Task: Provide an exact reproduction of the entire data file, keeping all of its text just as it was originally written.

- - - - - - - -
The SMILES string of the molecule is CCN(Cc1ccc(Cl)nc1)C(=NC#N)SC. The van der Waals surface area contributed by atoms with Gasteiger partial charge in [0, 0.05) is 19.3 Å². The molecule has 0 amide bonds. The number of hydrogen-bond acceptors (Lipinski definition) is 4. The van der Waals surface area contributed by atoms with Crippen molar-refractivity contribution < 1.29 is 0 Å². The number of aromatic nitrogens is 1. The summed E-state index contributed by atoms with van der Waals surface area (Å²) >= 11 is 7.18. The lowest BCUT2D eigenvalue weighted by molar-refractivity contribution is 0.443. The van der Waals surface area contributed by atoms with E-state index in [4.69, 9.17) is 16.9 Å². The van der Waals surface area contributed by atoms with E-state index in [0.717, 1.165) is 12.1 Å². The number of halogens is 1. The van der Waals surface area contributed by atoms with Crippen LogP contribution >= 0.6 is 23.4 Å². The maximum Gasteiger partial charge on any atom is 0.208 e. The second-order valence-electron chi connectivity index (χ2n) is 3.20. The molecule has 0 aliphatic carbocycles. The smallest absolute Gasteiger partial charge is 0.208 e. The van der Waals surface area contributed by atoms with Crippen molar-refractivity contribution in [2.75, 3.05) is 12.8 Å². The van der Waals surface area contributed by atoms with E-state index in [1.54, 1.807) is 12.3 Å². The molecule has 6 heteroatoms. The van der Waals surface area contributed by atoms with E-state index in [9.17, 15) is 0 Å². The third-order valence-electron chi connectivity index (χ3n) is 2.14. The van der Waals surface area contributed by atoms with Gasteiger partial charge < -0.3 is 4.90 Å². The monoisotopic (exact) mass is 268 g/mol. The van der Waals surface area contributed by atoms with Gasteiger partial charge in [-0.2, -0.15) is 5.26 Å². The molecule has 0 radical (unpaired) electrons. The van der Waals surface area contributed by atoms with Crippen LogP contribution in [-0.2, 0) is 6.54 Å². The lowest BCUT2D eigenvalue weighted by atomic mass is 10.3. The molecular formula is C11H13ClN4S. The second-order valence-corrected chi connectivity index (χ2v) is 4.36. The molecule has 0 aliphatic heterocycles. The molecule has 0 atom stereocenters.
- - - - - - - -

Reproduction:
The SMILES string of the molecule is CCN(Cc1ccc(Cl)nc1)C(=NC#N)SC. The van der Waals surface area contributed by atoms with Gasteiger partial charge in [0, 0.05) is 19.3 Å². The molecule has 0 amide bonds. The number of hydrogen-bond acceptors (Lipinski definition) is 4. The van der Waals surface area contributed by atoms with Crippen molar-refractivity contribution < 1.29 is 0 Å². The number of aromatic nitrogens is 1. The summed E-state index contributed by atoms with van der Waals surface area (Å²) >= 11 is 7.18. The lowest BCUT2D eigenvalue weighted by molar-refractivity contribution is 0.443. The van der Waals surface area contributed by atoms with E-state index in [4.69, 9.17) is 16.9 Å². The van der Waals surface area contributed by atoms with E-state index in [0.717, 1.165) is 12.1 Å². The number of halogens is 1. The van der Waals surface area contributed by atoms with Crippen LogP contribution >= 0.6 is 23.4 Å². The maximum Gasteiger partial charge on any atom is 0.208 e. The second-order valence-electron chi connectivity index (χ2n) is 3.20. The molecule has 0 aliphatic carbocycles. The smallest absolute Gasteiger partial charge is 0.208 e. The van der Waals surface area contributed by atoms with Crippen molar-refractivity contribution in [2.75, 3.05) is 12.8 Å². The van der Waals surface area contributed by atoms with E-state index in [1.54, 1.807) is 12.3 Å². The molecule has 6 heteroatoms. The van der Waals surface area contributed by atoms with E-state index in [9.17, 15) is 0 Å². The third-order valence-electron chi connectivity index (χ3n) is 2.14. The van der Waals surface area contributed by atoms with Gasteiger partial charge < -0.3 is 4.90 Å². The monoisotopic (exact) mass is 268 g/mol. The van der Waals surface area contributed by atoms with Gasteiger partial charge in [-0.2, -0.15) is 5.26 Å². The molecule has 0 radical (unpaired) electrons. The van der Waals surface area contributed by atoms with Crippen LogP contribution in [-0.2, 0) is 6.54 Å². The lowest BCUT2D eigenvalue weighted by atomic mass is 10.3. The molecular formula is C11H13ClN4S. The second-order valence-corrected chi connectivity index (χ2v) is 4.36. The molecule has 0 aliphatic heterocycles. The molecule has 0 atom stereocenters.